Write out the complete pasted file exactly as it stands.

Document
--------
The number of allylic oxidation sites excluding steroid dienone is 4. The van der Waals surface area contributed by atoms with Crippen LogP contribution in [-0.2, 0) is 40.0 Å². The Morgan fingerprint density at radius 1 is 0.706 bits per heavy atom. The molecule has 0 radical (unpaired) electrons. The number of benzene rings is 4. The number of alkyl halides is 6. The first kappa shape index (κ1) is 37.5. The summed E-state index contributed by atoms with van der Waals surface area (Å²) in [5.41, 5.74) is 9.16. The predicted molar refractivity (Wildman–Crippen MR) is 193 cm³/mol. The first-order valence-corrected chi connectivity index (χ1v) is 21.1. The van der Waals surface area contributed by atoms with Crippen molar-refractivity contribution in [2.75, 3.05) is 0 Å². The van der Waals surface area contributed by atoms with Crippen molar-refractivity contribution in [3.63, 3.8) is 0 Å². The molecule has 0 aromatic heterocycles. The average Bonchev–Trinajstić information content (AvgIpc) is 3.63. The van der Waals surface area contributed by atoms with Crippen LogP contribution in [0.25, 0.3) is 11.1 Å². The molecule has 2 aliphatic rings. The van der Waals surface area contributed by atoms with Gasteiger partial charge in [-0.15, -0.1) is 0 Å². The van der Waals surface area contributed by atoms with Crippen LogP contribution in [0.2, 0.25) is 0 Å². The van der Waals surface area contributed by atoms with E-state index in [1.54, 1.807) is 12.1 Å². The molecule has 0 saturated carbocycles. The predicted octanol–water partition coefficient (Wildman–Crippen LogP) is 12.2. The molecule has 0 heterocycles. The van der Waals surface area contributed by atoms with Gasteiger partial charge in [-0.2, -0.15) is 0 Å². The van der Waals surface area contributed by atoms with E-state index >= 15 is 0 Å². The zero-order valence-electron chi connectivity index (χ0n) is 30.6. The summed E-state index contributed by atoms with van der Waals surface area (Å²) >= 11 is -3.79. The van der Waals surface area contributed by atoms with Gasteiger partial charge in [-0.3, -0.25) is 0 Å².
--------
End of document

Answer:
The number of allylic oxidation sites excluding steroid dienone is 4. The van der Waals surface area contributed by atoms with Crippen LogP contribution in [-0.2, 0) is 40.0 Å². The Morgan fingerprint density at radius 1 is 0.706 bits per heavy atom. The molecule has 0 radical (unpaired) electrons. The number of benzene rings is 4. The number of alkyl halides is 6. The first kappa shape index (κ1) is 37.5. The summed E-state index contributed by atoms with van der Waals surface area (Å²) in [5.41, 5.74) is 9.16. The predicted molar refractivity (Wildman–Crippen MR) is 193 cm³/mol. The first-order valence-corrected chi connectivity index (χ1v) is 21.1. The van der Waals surface area contributed by atoms with Crippen molar-refractivity contribution in [2.75, 3.05) is 0 Å². The van der Waals surface area contributed by atoms with Crippen molar-refractivity contribution in [3.63, 3.8) is 0 Å². The molecule has 0 aromatic heterocycles. The average Bonchev–Trinajstić information content (AvgIpc) is 3.63. The van der Waals surface area contributed by atoms with Crippen LogP contribution in [0.25, 0.3) is 11.1 Å². The molecule has 2 aliphatic rings. The van der Waals surface area contributed by atoms with Gasteiger partial charge in [-0.15, -0.1) is 0 Å². The van der Waals surface area contributed by atoms with Crippen LogP contribution in [0.2, 0.25) is 0 Å². The van der Waals surface area contributed by atoms with E-state index in [1.54, 1.807) is 12.1 Å². The molecule has 0 saturated carbocycles. The predicted octanol–water partition coefficient (Wildman–Crippen LogP) is 12.2. The molecule has 0 heterocycles. The van der Waals surface area contributed by atoms with Gasteiger partial charge in [-0.2, -0.15) is 0 Å². The van der Waals surface area contributed by atoms with E-state index >= 15 is 0 Å². The zero-order valence-electron chi connectivity index (χ0n) is 30.6. The summed E-state index contributed by atoms with van der Waals surface area (Å²) >= 11 is -3.79. The van der Waals surface area contributed by atoms with Gasteiger partial charge in [-0.3, -0.25) is 0 Å².